NEWS
30/11/2017 07:06 SAST | Updated 30/11/2017 07:06 SAST

Naspers: SABC/ANN7 Allegations Must Be Dealt With By MultiChoice

Naspers CEO Bob Van Dijk said that while Naspers was concerned by the allegations, it could not interfere with MulitChoice's autonomy.

Bob Van Dijk, chief executive officer of Naspers.
Halden Krog/Bloomberg via Getty Images
Bob Van Dijk, chief executive officer of Naspers.

Naspers, parent company of MultiChoice, says it is up to MultiChoice to investigate allegations against it. These allegations include that the pay-TV company manipulated deals to benefit Gupta-linked companies and the previous SABC board to sway government policy in its favour.

In an interview with MoneyWeb Radio on Tuesday, Naspers CEO Bob Van Dijk said that while Naspers was concerned by the allegations, it could not interfere with MulitChoice's autonomy.

Business Day reported that the minutes of a 2013 meeting between SABC executives and MultiChoice shows that MultiChoice tried to use a R500-million payment for an SABC news channel to secure influence over government's policy on encryption.

There are also allegations that MultiChoice had a similar modus operandi with ANN7.

The 2013 minutes reportedly reveal that former SABC CEO, Lulama Mokhobo, Ellen Tshabalala, Hlaudi Motsoeneng, Jimi Matthews and MultiChoice CEO Imtiaz Patel were present.

Patel reportedly said, "... often in finding each other you need an excuse. Ok, so the excuse is the proposal we put on the table." He said MultiChoice needed to provide its board with an excuse as to why it would pay the SABC R100-million a year. This would be the news channel and the SABC archives.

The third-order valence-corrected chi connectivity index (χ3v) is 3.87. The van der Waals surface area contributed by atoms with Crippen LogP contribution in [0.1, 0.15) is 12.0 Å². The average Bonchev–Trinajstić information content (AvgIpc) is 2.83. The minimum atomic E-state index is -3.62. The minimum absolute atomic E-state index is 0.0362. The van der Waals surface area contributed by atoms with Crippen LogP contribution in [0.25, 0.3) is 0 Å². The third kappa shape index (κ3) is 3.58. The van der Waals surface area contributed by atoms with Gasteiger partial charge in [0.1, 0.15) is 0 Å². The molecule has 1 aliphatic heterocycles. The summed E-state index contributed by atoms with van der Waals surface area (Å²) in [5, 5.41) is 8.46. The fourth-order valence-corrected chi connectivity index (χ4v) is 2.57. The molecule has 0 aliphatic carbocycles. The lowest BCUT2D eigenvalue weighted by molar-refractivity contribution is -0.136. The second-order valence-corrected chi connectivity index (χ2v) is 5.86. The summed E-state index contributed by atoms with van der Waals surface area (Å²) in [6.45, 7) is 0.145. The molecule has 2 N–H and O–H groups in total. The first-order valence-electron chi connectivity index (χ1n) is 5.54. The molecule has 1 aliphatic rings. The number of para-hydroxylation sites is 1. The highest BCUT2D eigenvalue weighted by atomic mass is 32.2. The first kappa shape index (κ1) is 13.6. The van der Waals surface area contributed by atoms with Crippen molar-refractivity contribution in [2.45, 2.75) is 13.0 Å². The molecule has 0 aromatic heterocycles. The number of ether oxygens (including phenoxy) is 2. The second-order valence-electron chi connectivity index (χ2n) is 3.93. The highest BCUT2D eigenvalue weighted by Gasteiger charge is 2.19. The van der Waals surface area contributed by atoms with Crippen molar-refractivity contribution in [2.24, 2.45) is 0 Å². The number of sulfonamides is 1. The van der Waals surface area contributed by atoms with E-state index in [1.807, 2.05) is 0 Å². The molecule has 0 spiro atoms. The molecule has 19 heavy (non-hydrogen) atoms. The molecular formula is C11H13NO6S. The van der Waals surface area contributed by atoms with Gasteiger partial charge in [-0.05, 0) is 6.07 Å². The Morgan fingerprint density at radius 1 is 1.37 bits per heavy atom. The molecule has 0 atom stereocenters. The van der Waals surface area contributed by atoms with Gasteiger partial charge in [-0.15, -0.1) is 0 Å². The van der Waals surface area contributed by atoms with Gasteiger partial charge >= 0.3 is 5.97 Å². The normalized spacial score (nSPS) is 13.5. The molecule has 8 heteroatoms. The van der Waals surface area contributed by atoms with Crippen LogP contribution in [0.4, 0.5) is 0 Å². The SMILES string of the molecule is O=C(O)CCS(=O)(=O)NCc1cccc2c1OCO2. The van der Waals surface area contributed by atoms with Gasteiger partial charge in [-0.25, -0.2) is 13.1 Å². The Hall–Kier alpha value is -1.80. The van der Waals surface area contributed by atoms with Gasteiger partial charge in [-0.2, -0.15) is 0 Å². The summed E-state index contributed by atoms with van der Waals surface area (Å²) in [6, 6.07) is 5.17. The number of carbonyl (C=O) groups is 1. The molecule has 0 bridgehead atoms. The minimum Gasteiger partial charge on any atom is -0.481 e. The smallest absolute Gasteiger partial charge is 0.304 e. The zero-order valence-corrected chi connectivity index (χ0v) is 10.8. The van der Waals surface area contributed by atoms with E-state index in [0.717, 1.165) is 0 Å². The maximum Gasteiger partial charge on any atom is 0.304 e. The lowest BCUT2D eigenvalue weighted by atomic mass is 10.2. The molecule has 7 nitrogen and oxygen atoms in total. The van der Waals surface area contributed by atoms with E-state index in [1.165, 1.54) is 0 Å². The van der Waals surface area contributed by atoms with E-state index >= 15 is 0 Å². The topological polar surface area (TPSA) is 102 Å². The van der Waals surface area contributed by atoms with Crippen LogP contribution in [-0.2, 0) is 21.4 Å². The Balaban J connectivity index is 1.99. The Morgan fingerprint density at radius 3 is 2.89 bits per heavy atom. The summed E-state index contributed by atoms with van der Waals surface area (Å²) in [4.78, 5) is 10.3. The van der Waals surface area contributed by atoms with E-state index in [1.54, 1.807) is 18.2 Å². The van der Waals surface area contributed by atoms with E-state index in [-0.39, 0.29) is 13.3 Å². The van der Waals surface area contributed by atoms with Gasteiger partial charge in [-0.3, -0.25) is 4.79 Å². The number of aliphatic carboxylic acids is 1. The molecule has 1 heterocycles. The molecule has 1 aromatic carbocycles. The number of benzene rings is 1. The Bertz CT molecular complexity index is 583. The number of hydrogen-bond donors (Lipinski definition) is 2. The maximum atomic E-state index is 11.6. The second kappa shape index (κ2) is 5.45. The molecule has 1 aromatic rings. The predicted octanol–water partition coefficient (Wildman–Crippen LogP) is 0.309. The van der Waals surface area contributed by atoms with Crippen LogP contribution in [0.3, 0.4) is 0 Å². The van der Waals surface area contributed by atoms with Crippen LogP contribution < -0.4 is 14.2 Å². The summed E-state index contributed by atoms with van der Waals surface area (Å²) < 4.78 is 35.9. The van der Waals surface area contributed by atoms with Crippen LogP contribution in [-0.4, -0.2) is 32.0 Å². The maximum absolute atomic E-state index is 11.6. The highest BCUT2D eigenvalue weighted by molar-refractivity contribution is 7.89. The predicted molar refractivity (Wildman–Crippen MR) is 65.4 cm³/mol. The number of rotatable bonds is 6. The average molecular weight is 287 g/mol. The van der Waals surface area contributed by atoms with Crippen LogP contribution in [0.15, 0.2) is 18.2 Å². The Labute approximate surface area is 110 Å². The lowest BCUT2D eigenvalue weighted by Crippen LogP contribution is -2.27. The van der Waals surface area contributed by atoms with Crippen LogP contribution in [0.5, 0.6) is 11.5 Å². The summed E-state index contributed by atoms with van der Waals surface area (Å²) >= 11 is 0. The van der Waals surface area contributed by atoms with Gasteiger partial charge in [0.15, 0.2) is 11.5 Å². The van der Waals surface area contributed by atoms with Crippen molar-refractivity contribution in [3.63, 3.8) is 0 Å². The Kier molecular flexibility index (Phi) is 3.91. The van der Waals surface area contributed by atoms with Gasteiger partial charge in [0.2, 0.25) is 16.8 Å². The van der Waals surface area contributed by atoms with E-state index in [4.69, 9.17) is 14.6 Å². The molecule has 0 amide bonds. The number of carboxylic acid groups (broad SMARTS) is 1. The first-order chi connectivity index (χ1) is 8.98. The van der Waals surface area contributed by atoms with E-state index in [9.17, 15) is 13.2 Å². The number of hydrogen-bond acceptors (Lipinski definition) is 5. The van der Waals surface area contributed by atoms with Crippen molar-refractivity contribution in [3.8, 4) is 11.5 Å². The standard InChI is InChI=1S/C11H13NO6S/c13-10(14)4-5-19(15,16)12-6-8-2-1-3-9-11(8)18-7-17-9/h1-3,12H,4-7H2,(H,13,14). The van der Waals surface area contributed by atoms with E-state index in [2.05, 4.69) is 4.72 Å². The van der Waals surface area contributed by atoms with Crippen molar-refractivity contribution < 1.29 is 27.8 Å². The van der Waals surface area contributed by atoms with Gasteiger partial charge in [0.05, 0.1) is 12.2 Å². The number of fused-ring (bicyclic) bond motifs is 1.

Motsoeneng reportedly told Patel that the encryption issue was no longer a problem.

"Let me start by saying that we take it seriously. To give you context, and if you look at our results, you will see that we operate many, many businesses in more than 100 countries around the world. And MultiChoice is one of them. These operating companies often have partners and other shareholders and we need to respect the autonomy of these operating companies.

"So, in this case, you have a number of allegations around issues in MultiChoice -- and the responsibility for dealing with those lies very clearly with the MultiChoice board. They have to deal with the matter and have to strictly follow their governance procedures, and we from a group point of view will verify that the MultiChoice board has addressed these issues appropriately," Van Dijk reportedly said.

Van Dijk was asked whether the allegations were discussed by Naspers' board. He said this was confidential, and said the MultiChoice board was the appropriate body to answer questions.

He said that Naspers would decide what next steps to take if it was not satisfied with MultiChoice's handling of the matter.

ANC MP Yunus Carrim, who was communications minister for a stint before being replaced by Faith Muthambi, told Business Day that Naspers and MultiChoice "waged a ferocious campaign" against Cabinet's position on encryption.

Meanwhile, eNCA reported that the new SABC board has distanced itself from the allegations.

In a statement, the SABC board reportedly said, "The MultiChoice agreement was first brought to Parliament's attention during the ad hoc committee's inquiry into the SABC last year and, like the 2017 interim board before us, the SABC board and management will continue to cooperate with any investigation into the alleged wrongdoing that led up to the signing of the MultiChoice agreement."